Hearing the side door slam shut, I leaned over the balcony to watch as they descended the side stairs and hurried to the car parked behind the café. They drove away and I shivered with dread before deciding to take the comic books back inside. Sitting down on the sofa, I started reading a Superman comic book; but my heart was not in it anymore.
I was still shaking a half hour later because I had never seen someone go into convulsions and turn that blue before and I knew something terrible had happened to my baby sister. When they returned a couple of hours later, my mother told me that the emergency room doctor took her temperature which by that time was 106 F, diagnosed her with the flu, and gave her a shot of penicillin before sending her home. We didn’t know at the time that their diagnosis had been wrong and the damage had been done.
The closer you are to a deteriorating situation, the less likely you are to see the reality of it and especially if it is a family member – in this case, a child. I saw changes in Karen’s behavior in the two years after her illness, but my parents didn’t seem to acknowledge the differences as results from her illness.
They seemed too quick to excuse the effects as phases of child development that she would ‘grow out of.’ I could see they were very frustrated that Karen would not follow their parental orders, so I tried in my grade school way to manipulate her into acting the way they wanted her to act for fear she would be punished if she didn’t. I became her protector, both inside the house and out.
Because I was around her quite a bit, I noticed that she slowly developed fears of odd things – the toilet and her beloved tricycle which she used to love. She also forgot her A-B-C’s and her 1-2-3’s. Her ability to communicate seemed to suffer and she fell into a frustrated silence.
I was the sister who accompanied her when she played on the lawn and watched over her in an attempt to protect her from the cruel comments on the part of naïve neighbor kids. She also started swaying back and forth when she was sitting down as well as flipping her hands like she had energy that didn’t know where to go. These habits attracted attention wherever we went and fueled the insensitive comments and stares.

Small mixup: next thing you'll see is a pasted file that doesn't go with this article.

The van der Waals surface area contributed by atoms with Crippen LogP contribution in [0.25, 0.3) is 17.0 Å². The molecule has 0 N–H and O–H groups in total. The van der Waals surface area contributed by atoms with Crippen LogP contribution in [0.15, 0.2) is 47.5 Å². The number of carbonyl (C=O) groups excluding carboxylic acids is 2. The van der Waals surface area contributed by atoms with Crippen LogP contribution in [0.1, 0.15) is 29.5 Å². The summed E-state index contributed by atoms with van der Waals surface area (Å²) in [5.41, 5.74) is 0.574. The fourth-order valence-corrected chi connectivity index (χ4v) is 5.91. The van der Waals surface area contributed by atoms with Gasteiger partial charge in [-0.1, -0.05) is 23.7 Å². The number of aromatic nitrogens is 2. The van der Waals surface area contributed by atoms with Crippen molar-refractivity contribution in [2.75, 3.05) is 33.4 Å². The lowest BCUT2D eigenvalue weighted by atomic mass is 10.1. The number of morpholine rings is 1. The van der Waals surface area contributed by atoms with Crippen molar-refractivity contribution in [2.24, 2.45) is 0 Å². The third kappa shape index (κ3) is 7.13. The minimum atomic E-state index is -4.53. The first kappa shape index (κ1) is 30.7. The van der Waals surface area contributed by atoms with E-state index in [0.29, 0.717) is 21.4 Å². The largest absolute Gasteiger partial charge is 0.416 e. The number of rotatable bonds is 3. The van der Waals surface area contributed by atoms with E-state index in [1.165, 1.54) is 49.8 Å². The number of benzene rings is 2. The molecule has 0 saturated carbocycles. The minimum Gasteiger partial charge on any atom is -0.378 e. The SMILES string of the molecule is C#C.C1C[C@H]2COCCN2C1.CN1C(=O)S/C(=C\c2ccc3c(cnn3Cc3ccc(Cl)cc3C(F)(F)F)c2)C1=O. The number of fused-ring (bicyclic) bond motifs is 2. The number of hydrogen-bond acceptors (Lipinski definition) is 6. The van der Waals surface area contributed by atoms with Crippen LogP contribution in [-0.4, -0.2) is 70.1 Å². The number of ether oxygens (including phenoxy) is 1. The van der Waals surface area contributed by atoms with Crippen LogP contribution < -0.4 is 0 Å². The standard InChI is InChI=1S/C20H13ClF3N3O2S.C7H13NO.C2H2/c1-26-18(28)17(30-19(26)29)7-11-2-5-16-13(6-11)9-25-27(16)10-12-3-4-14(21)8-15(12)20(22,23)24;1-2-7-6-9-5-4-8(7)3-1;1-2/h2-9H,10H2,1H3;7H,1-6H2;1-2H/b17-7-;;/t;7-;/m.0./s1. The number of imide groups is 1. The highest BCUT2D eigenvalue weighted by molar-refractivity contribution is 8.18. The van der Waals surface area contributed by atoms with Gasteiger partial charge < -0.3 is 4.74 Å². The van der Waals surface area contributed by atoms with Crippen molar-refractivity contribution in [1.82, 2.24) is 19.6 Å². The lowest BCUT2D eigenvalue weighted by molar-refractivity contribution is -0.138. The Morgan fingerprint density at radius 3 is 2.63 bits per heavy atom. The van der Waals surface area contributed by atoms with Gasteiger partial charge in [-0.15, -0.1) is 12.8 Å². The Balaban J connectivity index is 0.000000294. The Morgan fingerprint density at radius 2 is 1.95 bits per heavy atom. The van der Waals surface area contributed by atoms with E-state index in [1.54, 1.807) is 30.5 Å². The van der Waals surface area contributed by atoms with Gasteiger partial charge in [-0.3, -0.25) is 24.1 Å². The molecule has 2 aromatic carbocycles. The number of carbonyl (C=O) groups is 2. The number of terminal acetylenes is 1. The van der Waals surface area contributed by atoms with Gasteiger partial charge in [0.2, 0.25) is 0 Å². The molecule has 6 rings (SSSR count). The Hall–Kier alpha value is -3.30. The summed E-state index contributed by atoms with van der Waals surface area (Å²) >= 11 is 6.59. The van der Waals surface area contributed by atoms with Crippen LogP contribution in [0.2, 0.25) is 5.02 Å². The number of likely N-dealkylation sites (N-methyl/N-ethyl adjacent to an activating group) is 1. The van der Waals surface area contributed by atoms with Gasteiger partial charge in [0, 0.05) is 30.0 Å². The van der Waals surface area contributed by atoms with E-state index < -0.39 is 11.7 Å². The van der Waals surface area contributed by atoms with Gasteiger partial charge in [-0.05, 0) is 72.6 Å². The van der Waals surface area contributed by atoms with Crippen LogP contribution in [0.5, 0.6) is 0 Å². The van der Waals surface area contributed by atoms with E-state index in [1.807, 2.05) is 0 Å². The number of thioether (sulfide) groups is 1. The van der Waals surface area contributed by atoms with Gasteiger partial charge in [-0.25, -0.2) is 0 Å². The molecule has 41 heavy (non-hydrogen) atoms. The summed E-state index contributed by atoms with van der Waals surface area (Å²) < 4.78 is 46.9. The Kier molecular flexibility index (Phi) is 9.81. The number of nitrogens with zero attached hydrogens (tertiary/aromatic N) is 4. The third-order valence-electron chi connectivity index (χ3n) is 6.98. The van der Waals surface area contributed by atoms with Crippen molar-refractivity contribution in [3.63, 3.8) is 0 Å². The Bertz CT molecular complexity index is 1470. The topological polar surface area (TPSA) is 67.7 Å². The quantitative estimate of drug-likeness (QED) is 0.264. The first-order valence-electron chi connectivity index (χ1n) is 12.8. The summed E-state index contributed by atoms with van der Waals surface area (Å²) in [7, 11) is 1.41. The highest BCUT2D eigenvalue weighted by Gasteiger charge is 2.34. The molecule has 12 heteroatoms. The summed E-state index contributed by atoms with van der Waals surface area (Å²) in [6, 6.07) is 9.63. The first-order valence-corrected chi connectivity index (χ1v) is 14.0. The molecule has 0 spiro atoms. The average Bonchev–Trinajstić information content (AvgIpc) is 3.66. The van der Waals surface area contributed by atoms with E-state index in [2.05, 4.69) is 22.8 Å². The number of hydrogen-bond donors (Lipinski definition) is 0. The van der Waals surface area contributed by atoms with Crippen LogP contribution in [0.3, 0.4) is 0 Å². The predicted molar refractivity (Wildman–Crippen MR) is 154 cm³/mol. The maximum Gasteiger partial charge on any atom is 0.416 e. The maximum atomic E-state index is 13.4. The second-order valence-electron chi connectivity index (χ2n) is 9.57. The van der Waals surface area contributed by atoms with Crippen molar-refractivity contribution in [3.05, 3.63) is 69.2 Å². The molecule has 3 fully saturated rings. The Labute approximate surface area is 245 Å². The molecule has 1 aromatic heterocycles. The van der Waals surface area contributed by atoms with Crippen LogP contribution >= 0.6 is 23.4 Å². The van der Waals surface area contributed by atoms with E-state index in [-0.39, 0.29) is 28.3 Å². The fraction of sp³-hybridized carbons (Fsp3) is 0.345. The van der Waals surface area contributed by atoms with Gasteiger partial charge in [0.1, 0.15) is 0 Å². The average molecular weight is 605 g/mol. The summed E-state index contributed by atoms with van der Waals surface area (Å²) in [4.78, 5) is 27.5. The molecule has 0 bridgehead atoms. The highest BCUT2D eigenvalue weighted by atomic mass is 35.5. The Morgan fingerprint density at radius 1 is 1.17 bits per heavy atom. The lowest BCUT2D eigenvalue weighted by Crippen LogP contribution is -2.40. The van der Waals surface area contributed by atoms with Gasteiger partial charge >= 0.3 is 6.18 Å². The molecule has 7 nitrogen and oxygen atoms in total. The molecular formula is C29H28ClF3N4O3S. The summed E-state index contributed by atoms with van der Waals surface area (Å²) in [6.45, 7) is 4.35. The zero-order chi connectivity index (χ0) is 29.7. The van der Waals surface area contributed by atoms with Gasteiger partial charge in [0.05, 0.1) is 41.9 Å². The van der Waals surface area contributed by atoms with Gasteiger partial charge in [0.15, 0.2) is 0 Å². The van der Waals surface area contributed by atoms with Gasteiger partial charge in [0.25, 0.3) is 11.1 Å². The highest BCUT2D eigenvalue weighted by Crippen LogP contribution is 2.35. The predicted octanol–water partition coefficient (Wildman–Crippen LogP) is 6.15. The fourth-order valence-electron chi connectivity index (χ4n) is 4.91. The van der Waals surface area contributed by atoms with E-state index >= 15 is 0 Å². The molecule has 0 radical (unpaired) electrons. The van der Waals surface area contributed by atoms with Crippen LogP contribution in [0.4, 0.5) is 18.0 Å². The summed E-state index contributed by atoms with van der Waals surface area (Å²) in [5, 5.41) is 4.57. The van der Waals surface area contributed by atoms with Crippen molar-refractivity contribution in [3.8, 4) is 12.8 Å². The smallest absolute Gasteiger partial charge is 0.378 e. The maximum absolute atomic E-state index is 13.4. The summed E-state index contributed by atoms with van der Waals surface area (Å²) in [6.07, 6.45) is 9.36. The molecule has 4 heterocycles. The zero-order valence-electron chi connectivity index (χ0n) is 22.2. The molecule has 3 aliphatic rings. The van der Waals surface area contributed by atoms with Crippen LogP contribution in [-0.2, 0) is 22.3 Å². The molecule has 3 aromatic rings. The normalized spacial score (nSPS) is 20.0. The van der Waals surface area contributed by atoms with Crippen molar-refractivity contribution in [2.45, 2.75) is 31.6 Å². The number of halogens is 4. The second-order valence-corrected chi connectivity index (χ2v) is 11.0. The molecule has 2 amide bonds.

I must admit that it got to the point where I was painfully aware of ‘The Look’ in other people’s eyes that indicated they thought Karen was retarded when we walked into a restaurant or wandered around a park. They would stare at her and then check out me and my younger sister, Theresa, as if looking for the same odd behavior. It was like they expected my sister, Theresa, and me –and later my younger sisters, Carole and Jill – to be brain damaged as well. I loved my baby sister, but these experiences mortified me.
Karen used to love her tricycle which my parents had given her for Christmas that year, but now she would scream in abject fear if I lifted her on to the seat, so she could ride it. Taking her to a public bathroom was a nightmare because she would start screaming in fear of the toilet when my mother encouraged her to sit down on the lid. I could see the emotional reaction on the faces of women using the bathroom as well. It was one of shock and scorn as if my mother was beating and abusing my sister behind that stall door.
My parents persisted in thinking her behavior was a matter of choice on her part and the spankings became habitual. I felt helpless to do anything about it because I assumed my parents knew more than I did. The situation came to a head when Mom and Dad registered her in kindergarten at the age of five. After a few weeks of attending school, the kindergarten teacher called my mother up and told her she thought Karen was mentally retarded and unable to function in class.